2014 GSA Annual Meeting in Vancouver, British Columbia (19–22 October 2014)

Paper No. 289-10
Presentation Time: 10:30 AM


KIMURA, Yuri1, CASANOVAS-VILAR, Isaac2, CERLING, Thure3, JACOBS, Louis4, FLYNN, Lawrence5, LINDSAY, Everett6, PILBEAM, David5, ALBA, David2 and MOYÀ-SOLÀ, Salvador2, (1)Department of Paleobiology, Smithsonian Institution National Museum of Natural History, 10th St. & Constitution Ave, Washington, DC 20560, (2)Institut Català de Paleontologia, Campus de la UAB s/n, 08193 Cerdanyola del Vallès, Barcelona, Spain, Spain, (3)Department of Geology and Geophysics, University of Utah, Salt Lake City, UT 84112, (4)Southern Methodist University, 3225 Daniel Avenue, Dallas, TX 75275, (5)Peabody Museum, Harvard University, Cambridge, MA 02138, (6)University of Arizona, 2771 N Treat Ave, Tucson, AZ 85716

In a general trend of cooling with increasing seasonality, C4 grasslands replaced C3-dominated vegetation globally, but not necessarily synchronously, at low- to mid-latitudes between 8 and 6 Ma. In Pakistan, many lineages of frugivores and browsers disappeared during this unidirectional ecological change. Preceding this South Asian mammalian turnover by <1.5 million years, a progressive disappearance of forest-adapted mammals occurred in Spain, coupled with immigration of faunal elements associated with more open habitats. A comparison of faunal change between the two regions can be useful to differentiate complex ecological responses of terrestrial mammals caused by the global-scale climate change in contrast to regional environmental change.

Here, we present the very first broad-scale comparisons of small mammal diet in relation to late Miocene climate change, utilizing stable carbon isotopes of muroid rodents. In a previous study, we have shown that carbon isotopes of Pakistani murine rodents closely follow those of soil carbonates, indicating high degrees of dietary plasticity of the group. In this study, we added nearly 230 samples of cricetid rodents, ranging from 12.5 to 9.1 Ma, to examine continental-scale trends (northern Pakistan vs. Catalonia, Spain) and differential dietary behaviors (murine vs. cricetid rodents).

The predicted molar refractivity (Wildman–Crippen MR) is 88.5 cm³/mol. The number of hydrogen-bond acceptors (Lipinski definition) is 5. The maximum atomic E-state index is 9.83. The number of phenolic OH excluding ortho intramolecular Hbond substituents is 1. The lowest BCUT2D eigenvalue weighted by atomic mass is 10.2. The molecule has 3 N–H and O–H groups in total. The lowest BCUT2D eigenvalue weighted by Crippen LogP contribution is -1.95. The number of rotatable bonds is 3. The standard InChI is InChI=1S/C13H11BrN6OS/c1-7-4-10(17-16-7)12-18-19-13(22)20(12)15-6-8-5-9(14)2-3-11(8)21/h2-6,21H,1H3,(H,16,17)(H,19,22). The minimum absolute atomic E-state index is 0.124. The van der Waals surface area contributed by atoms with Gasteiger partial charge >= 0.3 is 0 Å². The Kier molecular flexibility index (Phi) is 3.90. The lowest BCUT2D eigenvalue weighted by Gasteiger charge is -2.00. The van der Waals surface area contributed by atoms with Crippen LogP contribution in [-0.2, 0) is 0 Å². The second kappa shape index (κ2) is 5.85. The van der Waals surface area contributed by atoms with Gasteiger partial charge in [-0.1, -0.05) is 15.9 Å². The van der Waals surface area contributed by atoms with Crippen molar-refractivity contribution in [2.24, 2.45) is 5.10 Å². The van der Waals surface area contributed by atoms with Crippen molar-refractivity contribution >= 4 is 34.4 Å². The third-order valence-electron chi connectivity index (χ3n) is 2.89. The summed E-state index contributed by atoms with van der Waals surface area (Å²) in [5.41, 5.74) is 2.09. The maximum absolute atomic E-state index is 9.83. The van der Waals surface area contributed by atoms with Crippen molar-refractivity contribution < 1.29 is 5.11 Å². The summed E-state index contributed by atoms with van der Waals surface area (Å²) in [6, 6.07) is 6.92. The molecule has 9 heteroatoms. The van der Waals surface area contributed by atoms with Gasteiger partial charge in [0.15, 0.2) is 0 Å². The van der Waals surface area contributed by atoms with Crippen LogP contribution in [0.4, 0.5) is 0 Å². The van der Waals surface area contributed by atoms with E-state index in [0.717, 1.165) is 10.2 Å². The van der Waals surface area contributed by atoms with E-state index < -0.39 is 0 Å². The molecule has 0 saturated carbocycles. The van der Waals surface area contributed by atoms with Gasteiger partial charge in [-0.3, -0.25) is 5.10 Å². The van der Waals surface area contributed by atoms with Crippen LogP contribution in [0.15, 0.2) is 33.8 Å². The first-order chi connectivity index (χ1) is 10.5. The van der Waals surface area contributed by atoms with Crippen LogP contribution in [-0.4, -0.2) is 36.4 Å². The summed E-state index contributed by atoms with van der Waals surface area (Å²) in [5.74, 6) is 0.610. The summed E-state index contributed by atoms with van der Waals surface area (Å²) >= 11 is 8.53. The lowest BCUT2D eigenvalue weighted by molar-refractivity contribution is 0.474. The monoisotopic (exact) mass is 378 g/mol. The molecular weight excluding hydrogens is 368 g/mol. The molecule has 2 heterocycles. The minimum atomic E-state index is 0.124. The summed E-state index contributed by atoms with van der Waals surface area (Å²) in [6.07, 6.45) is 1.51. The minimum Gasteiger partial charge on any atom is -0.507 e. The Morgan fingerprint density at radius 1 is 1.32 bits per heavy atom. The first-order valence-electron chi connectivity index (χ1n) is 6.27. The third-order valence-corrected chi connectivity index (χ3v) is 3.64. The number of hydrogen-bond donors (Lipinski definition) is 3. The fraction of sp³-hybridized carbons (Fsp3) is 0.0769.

Compared to Pakistani rodents, carbon isotope values of Spanish cricetids are consistently more negative, indicating that cricetid rodents in Spain are mostly pure C3 consumers and that the ecosystems in the region provided more closed or wetter habitats than in Pakistan throughout the examined time interval. In Pakistan, carbon isotopic results would suggest that cricetid rodents preferred more closed habitats than murine rodents and that general feeding behaviors of extant murine rodents were acquired through evolution. Prior to a remarkable positive shift of carbon isotopes starting at ~8 Ma, there is a noticeable negative shift (1.5 to 2 ‰) of carbon isotopes in these rodent groups, suggesting a temporary spread of wetter/more closed environments prior to the ecological change. Ecological responses of Pakistani and Spanish rodents to climate and vegetation change over the Neogene offer valuable comparisons to the diversification history of North American rodents.